Friday, June 24, 2011
Photo: Souris River Rising in North Dakota Forcing As Many as 10,000 to Evacuate | Denver Post Media Center — Denver, Colorado, Photos and Video
Talk about a flood of emotions. Imagine the city or town you grew up in - the club your dad has golfed at for decades (& where you swam every summer as a kid,) the gas station your parents always filled their cars up at, the house you used to live in, etc. Now imagine that they're all under water, or likely to be.
I left Minot, North Dakota at age 19 because I wanted a life that I didn't feel was available there. After my graduation from the University of Iowa (& a year of frantic job-hunting) I landed in Baltimore, Maryland, a city I've proudly called home for nearly 18 years. My husband, J, & I never want to leave this area unless we're moving to an even larger city, perhaps one with palm trees, or maybe Europe. Still, that doesn't mean it doesn't hurt like hell to see pictures of familiar places being destroyed. My parents' "new" house (the one they've lived in since I was 15, LOL) is on a hill, so they've been watching their sump pump closely, but will likely be spared. Some of my childhood friends still live in Minot, or have loved ones who do, & may face the loss of their homes, businesses, or both. One of my old boyfriends probably won't lose his home, but has been bailing out his basement for weeks (sometimes with the help of another of my old boyfriends... hey, it's a small town.)
Minot doesn't make the national news very often, & when it does, it's usually because of extreme weather. Then again, when Baltimore makes headlines, they tend to be crime-related. Ouch. There's more to both places than that, but you know the old saying about the news media - "If it bleeds, (or in this case, floods) it leads." I've been reading tons of online news stories about the flooding, both on local & regional TV stations' websites & from farther-flung sources. My parents were rather surprised to learn that the flooding catastrophe had made the NY Times. Some of the comments posted after the online stories have made me want to reach through the computer screen & shake people. There are those at various points on the political spectrum (ahem) who feel the need to turn everything into a platform for their own views, & much as I tend to agree with those who think global warming may have at least contributed to this crisis, I feel that we can wait to address that later; it's more important now to offer help to those affected, even if we only do so by sending good thoughts. Other posters wonder why we should care about people being turned out of such "ordinary" houses.... maybe because they are people's HOMES? I recall reading similar comments after Hurricane Katrina & feeling sick to my stomach. Same thing this time around, only worse; I have no connection to New Orleans.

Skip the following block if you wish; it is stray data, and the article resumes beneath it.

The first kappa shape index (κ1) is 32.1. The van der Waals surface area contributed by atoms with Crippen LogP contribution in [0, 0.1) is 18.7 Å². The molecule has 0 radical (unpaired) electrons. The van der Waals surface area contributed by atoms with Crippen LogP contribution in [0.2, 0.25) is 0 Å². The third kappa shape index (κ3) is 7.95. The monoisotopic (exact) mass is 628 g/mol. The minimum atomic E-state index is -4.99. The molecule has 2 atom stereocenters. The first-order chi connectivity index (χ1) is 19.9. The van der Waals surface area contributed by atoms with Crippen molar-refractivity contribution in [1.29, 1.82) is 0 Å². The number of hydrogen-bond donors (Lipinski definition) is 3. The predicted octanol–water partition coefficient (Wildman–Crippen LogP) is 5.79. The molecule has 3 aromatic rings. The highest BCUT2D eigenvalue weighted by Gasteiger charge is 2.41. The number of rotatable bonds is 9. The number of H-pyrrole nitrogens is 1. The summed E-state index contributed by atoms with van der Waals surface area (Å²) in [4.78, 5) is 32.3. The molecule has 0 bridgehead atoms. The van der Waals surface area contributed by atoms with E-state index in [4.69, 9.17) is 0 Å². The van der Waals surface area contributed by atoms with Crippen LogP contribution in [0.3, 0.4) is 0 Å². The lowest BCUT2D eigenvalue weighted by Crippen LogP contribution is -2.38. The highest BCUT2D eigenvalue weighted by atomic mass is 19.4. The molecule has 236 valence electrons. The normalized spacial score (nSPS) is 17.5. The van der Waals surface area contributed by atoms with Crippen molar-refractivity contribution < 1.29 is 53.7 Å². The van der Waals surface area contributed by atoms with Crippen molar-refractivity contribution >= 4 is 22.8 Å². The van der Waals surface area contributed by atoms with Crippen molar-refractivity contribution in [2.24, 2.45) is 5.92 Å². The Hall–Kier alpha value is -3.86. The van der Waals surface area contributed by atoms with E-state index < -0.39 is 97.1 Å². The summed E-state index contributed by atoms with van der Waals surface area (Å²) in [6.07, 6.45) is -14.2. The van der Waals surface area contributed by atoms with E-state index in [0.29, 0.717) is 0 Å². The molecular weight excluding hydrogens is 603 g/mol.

One type of comment that I find hard to take in this case is "it's just stuff", directed to those who might lose their residences &/or places of business. Yes, I understand that people who say these things do so with good intentions. I just can't sit here in my nice, dry house, safe & sound, surrounded by my husband, our cats, & all of our belongings, & say such a thing. I'd feel too smug. Amazingly, one of my old friends made a remark along those lines on Facebook & he IS in danger of losing his business to the flood. Maybe he has an inner strength I wasn't given, or perhaps people just deal with adversity differently in order to stay sane.
Of course it's true that loved ones are more important than possessions. J & I have faced a couple of life-threatening situations of our own, namely a serious accident & later an armed carjacking. (I hope we're done with those sorts of drama.) Still, I'm reminded of friends of my first husband's, whose house was gutted by fire while they were on vacation. Not only were they spared injury or death, they are well-to-do & were able to live in their vacation home while their primary residence was being repaired, so they had it far better than many fire victims, to be sure. When they mourned belongings lost in the blaze, we never once heard them mention antiques, art, clothing, or furniture. What hurt them most was that prior to going away, they'd spent an evening looking at old pictures of their wedding, their kids growing up, family holidays. Had they taken time to put them away, the mementos might have been spared, but sitting where they were, every single one of those pictures was devoured by the flames. Sometimes it really does hurt most to lose the "little" things. Hearing their story, I cried a little & gave big thanks to my lucky stars. I'm feeling the same way toward those affected by this awful flooding. Good thoughts are all I can send them right now, but I'll keep 'em coming. Be safe, everyone.